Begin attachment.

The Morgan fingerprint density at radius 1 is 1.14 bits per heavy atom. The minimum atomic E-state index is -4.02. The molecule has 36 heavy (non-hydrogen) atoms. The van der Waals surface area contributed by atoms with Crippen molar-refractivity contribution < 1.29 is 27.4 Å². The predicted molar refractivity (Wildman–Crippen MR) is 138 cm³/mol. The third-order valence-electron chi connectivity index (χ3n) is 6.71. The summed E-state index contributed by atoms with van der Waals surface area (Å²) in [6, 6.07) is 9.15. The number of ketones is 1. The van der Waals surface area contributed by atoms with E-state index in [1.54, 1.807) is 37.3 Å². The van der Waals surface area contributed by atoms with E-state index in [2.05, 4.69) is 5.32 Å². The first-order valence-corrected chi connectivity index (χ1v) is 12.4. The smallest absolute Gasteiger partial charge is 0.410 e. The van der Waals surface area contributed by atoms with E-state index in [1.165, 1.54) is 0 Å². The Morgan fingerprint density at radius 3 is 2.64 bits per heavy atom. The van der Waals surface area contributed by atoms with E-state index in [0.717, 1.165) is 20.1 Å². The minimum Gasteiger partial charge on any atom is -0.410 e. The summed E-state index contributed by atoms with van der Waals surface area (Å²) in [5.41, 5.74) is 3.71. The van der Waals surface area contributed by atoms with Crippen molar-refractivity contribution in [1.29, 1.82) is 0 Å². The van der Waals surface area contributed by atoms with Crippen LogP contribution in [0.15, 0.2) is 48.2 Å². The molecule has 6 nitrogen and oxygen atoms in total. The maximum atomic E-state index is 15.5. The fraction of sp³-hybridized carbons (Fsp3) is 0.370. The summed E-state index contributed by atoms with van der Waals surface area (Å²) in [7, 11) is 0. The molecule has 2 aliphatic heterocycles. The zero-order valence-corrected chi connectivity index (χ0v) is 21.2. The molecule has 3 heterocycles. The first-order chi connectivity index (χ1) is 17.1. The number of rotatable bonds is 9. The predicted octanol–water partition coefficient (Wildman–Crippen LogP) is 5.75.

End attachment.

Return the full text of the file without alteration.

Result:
The Morgan fingerprint density at radius 1 is 1.14 bits per heavy atom. The minimum atomic E-state index is -4.02. The molecule has 36 heavy (non-hydrogen) atoms. The van der Waals surface area contributed by atoms with Crippen molar-refractivity contribution < 1.29 is 27.4 Å². The predicted molar refractivity (Wildman–Crippen MR) is 138 cm³/mol. The third-order valence-electron chi connectivity index (χ3n) is 6.71. The summed E-state index contributed by atoms with van der Waals surface area (Å²) in [6, 6.07) is 9.15. The number of ketones is 1. The van der Waals surface area contributed by atoms with E-state index in [1.54, 1.807) is 37.3 Å². The van der Waals surface area contributed by atoms with E-state index in [2.05, 4.69) is 5.32 Å². The first-order valence-corrected chi connectivity index (χ1v) is 12.4. The smallest absolute Gasteiger partial charge is 0.410 e. The van der Waals surface area contributed by atoms with E-state index in [1.165, 1.54) is 0 Å². The Morgan fingerprint density at radius 3 is 2.64 bits per heavy atom. The van der Waals surface area contributed by atoms with E-state index in [0.717, 1.165) is 20.1 Å². The minimum Gasteiger partial charge on any atom is -0.410 e. The summed E-state index contributed by atoms with van der Waals surface area (Å²) in [5.41, 5.74) is 3.71. The van der Waals surface area contributed by atoms with Crippen molar-refractivity contribution in [1.29, 1.82) is 0 Å². The van der Waals surface area contributed by atoms with Crippen LogP contribution in [0.15, 0.2) is 48.2 Å². The molecule has 6 nitrogen and oxygen atoms in total. The maximum atomic E-state index is 15.5. The fraction of sp³-hybridized carbons (Fsp3) is 0.370. The summed E-state index contributed by atoms with van der Waals surface area (Å²) in [7, 11) is 0. The molecule has 2 aliphatic heterocycles. The zero-order valence-corrected chi connectivity index (χ0v) is 21.2. The molecule has 3 heterocycles. The first-order chi connectivity index (χ1) is 17.1. The number of rotatable bonds is 9. The predicted octanol–water partition coefficient (Wildman–Crippen LogP) is 5.75.